OAKLAND, Calif. (KGO) -- The Oakland Unified School District is looking for a new leader. The district announced Superintendent Antwan Wilson has resigned to head up schools in Washington D.C.
Wilson will now head one of the most challenging school districts in the country, one that continues to battle with its high dropout rate.
"(It has been a) tremendous opportunity to make a difference for the young people here and have a tremendous impact on young people," said Wilson.
Past Washington D.C. chancellors include Arlene Ackerman, who served only two years before coming to San Francisco Unified and Michelle Rhee, who was being looked at as a possible candidate for Secretary of Education.
"The good news is that progress is not going away," said Oakland Mayor Libby Schaaf.
The mayor and Oakland's school board say Wilson brought his own ideas to improve schools while supporting the positive work left by other superintendents.
"We are in a very good place perhaps the best place we've been in two decades as a district," explained James Harris, the Oakland School Board President.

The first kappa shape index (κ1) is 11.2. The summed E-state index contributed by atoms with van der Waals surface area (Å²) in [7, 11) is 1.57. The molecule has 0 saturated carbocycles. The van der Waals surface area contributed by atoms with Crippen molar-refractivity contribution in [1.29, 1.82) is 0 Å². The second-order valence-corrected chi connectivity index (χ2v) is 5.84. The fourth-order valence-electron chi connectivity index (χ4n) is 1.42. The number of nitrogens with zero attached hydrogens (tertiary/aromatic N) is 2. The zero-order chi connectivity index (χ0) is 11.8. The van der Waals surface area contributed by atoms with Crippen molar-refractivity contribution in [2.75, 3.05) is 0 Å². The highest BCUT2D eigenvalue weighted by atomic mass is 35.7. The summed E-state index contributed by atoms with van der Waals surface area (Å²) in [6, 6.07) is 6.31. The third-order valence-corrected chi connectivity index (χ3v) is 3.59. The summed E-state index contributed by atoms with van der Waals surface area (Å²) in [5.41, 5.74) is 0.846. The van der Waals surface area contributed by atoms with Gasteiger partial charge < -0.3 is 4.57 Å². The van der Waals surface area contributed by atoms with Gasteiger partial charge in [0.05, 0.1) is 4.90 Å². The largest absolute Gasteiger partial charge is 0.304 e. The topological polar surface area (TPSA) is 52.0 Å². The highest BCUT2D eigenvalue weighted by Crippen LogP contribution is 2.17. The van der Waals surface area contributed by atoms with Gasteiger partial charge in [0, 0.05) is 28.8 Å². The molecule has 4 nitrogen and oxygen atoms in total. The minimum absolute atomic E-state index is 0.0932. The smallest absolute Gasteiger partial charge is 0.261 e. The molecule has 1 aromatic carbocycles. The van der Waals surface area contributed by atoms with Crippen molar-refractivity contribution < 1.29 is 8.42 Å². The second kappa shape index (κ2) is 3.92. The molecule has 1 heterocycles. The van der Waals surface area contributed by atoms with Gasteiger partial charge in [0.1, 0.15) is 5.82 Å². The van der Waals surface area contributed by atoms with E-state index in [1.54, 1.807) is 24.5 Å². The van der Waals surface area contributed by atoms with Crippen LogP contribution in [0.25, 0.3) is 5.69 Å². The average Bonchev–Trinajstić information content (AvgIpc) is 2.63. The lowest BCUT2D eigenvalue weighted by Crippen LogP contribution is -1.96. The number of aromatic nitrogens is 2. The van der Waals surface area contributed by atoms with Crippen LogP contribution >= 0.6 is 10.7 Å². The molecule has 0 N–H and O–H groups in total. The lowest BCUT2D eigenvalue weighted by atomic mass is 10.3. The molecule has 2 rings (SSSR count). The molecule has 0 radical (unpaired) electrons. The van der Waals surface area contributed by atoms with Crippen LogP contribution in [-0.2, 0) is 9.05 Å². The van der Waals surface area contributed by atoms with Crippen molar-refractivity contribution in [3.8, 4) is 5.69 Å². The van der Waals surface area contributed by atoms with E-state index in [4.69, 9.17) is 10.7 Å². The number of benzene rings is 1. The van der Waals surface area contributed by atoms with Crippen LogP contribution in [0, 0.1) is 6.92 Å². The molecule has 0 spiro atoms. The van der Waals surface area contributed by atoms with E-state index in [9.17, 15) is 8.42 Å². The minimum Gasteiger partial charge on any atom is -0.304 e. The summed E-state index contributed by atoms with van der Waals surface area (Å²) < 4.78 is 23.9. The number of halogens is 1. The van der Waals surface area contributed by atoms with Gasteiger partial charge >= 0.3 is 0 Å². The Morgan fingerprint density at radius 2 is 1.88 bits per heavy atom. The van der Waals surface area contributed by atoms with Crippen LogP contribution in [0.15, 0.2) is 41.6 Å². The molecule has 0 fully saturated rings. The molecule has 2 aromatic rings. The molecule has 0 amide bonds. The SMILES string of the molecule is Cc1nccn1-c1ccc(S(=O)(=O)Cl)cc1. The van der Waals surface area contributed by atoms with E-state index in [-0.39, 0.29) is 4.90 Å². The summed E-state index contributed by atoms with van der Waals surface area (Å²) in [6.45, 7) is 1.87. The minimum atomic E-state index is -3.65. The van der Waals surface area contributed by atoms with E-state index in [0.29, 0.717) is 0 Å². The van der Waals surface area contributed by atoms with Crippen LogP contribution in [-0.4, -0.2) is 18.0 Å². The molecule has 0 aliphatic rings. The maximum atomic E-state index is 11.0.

As superintendent, Wilson worked two-and-a-half years of his three year contract. The teacher's union says there is no legacy here.
"There have been a lot of initiatives, to the end we really haven't seen. We're going to have to grade him an incomplete," said Trish Gorham, the Oakland Education Association President.
But according to a 2014 survey done by the Council of Great City Schools, the average urban school superintendent tenure is 3.2 years.
Wilson's departure leaves both the Oakland and San Francisco searches for a superintendent, pulling form a small pool of candidates nationwide. These two major urban districts are offering $300,000-plus salaries.
"We've got a lot to offer whoever is coming to take over our district and as does Oakland, so I know we're going to find two great superintendents," said Matt Haney, President of the San Francisco Board of Education.
Both hope to have their leaders in place by the beginning of next school year.